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Of Note  
Schenectady Daily Gazette--Performance Review
ALBANY - Maura O'Connell is a songwriter's singer.Or more precisely, a song interpreter.
The Irish singer, who left Dublin for Nashville in the early 1980s after a stint with Irish group DeDannan, doesn't write her own music, has no plans to write her own music and put simply, doesn't want to write her music.
Blessed with an impressively strong, warm voice, O'Connell is a singer who sings other people's songs.That's exactly what she did at The Egg on Friday night, playing to a small, quiet but appreciative crowd in the cozy Lewis A. Swyer theater.O'Connell dazzled fans, who barely filled three-quarters of the intimate venue on Friday night, serving up a hearty sampling of music from her latest album, "Walls & Windows," as well as selected favorite cuts from past albums.Performing with a crack, versatile four-piece band, O'Connell was engaging and amazing, her supple, full vocals effortlessly filling the Swyer theater and leaving fans in breathless awe at times with the sheer passion and emotion in her voice.O'Connell is no stranger to the Capital Region; the singer has been appearing here since 1989, playing everywhere from Schenectady's Central Park and The Parting Glass in Saratoga Springs to the Troy Savings Bank Music Hall and now, The Egg.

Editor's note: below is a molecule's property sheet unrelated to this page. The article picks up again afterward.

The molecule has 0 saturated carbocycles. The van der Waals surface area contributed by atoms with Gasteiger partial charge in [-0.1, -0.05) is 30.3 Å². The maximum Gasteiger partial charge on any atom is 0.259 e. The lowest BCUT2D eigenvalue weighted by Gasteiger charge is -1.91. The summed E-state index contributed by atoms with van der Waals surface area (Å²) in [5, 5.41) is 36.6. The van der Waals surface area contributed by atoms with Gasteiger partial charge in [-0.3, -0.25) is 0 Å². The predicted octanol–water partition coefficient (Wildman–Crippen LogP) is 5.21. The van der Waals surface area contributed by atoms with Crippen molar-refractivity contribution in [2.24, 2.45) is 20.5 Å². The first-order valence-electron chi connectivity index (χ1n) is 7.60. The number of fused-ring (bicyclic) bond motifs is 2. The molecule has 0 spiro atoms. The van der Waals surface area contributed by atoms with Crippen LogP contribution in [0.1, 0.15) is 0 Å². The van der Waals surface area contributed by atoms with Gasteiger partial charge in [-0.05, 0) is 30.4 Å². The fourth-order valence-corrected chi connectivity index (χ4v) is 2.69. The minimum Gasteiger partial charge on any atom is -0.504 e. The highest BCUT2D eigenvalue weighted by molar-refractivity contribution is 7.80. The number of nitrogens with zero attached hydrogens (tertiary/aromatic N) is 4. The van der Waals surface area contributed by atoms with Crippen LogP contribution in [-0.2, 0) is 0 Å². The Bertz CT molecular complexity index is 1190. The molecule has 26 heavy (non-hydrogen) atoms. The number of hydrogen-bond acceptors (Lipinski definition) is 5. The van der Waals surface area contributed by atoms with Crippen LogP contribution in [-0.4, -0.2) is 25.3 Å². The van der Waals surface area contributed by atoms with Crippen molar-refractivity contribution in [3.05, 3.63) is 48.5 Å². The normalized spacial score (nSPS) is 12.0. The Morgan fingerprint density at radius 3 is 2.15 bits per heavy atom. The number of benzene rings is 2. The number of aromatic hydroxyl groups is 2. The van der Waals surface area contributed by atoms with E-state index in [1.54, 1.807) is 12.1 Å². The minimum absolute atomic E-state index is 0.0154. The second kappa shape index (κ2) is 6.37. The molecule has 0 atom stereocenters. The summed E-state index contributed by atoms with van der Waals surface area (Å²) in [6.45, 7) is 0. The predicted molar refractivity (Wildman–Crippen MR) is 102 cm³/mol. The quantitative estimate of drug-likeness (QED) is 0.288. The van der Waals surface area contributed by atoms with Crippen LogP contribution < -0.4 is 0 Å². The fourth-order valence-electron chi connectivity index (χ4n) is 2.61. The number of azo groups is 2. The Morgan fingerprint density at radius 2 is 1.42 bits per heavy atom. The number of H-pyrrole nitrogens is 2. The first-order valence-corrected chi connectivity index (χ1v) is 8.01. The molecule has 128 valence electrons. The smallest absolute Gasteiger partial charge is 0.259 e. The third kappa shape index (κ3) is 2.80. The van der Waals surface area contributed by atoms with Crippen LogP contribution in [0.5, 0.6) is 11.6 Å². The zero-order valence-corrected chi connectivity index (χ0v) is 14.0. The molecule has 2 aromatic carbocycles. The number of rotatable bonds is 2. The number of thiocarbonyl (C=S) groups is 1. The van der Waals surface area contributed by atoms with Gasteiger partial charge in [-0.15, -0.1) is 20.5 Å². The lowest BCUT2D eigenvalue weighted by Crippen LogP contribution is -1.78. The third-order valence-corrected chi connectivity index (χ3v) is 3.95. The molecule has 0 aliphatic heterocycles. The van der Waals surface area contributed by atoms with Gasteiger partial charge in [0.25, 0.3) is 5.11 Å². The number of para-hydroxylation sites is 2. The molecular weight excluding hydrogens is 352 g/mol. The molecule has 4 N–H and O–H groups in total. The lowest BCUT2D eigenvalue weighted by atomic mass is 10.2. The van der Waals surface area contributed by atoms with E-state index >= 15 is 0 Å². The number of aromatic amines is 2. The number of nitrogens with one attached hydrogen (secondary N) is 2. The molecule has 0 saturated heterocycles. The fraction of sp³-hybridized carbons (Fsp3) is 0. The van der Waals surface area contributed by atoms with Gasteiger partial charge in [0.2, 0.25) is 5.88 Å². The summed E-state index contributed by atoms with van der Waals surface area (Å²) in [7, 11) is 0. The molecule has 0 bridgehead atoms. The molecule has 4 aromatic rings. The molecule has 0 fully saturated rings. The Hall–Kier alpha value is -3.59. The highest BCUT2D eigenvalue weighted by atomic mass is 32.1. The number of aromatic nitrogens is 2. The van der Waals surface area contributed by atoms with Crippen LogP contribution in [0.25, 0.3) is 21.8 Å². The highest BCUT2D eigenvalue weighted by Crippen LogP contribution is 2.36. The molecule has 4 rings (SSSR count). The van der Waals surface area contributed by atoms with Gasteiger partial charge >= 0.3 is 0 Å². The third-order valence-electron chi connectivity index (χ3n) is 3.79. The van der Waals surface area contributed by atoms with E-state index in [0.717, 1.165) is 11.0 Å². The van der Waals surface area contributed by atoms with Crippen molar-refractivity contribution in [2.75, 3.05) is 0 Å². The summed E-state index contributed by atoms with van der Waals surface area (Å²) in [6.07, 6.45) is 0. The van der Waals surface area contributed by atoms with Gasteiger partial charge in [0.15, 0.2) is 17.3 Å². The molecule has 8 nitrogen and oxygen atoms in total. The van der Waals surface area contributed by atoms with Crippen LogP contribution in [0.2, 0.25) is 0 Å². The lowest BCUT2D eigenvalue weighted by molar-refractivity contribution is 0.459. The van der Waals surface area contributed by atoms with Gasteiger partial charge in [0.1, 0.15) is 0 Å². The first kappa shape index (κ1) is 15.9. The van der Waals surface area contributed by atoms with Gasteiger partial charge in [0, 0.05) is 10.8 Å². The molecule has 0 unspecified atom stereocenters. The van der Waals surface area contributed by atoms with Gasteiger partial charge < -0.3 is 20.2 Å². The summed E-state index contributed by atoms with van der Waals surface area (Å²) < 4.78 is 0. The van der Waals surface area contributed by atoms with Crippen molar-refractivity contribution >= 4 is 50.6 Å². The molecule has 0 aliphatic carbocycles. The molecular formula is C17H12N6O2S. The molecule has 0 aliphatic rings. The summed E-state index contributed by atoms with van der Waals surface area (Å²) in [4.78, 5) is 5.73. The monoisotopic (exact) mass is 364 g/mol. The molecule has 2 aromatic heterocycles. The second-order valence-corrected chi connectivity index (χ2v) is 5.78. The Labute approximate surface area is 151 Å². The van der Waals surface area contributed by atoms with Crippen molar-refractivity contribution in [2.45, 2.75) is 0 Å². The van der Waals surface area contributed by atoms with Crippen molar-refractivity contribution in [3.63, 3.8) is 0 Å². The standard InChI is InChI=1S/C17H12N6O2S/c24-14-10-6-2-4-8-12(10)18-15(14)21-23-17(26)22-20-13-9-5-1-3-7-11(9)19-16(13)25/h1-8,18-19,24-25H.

She seemed to relish playing in the new surroundings, kicking off the first of two 50-minute sets with a pair of upbeat numbers from "Walls," Ron Sexsmith's irresistible "Don't Ask Why" and Kim Richey's "Every River."
"I've been all around here, in Albany, and this is a nice place to be," O'Connell said of The Egg.Wearing a long black skirt and a smile, O'Connell egged the crowd into being more upbeat and making more noise as she started the second set with a buoyant reading of "To Be The One."
O'Connell was in good spirits, at times dancing around the stage, at times closing her eyes as she belted out the songs. She often used her hands to help amplify the emotion she felt, especially during ballads like "Blessing" and "Follow On."
But O'Connell's somber selection of music - which dominated the night - made it difficult for fans to be very cheery.Sure, songs like Eric Clapton's "I Got Lost" and "Walls" are darker songs, exploring the gone-wrong side of relationships, but that darkness was simply beautiful when O'Connell is singing about it.
Her voice sheer perfection, O'Connell made "Walls" come to life. Renditions of Patti Griffin's bouncy "I Wonder" and the swampy, down-and-dirty country-folk of "Long Ride Home" was alive and lively, unlike the staid versions on the album.O'Connell turned Clapton's bossa nova "I Get Lost" into a mournful ballad. She poured emotion into "A Far Cry" and "To The Homeland" (a song O'Connell said reminded her of "a spaghetti western") earning loud applause and a few oohs and aahs from fans.
Her older songs got O'Connell her loudest applause, with fans clapping loudly for the gorgeous "Down By The Salley Gardens," Paul Brady's "Stories," "Follow On" and the folk-pop duet "The Blue Train."She is scheduled to appear at the Irish 2000 Festival at the Altamont Fairgrounds on Sept. 21.


© 2002 Schenectady Daily Gazette.
 
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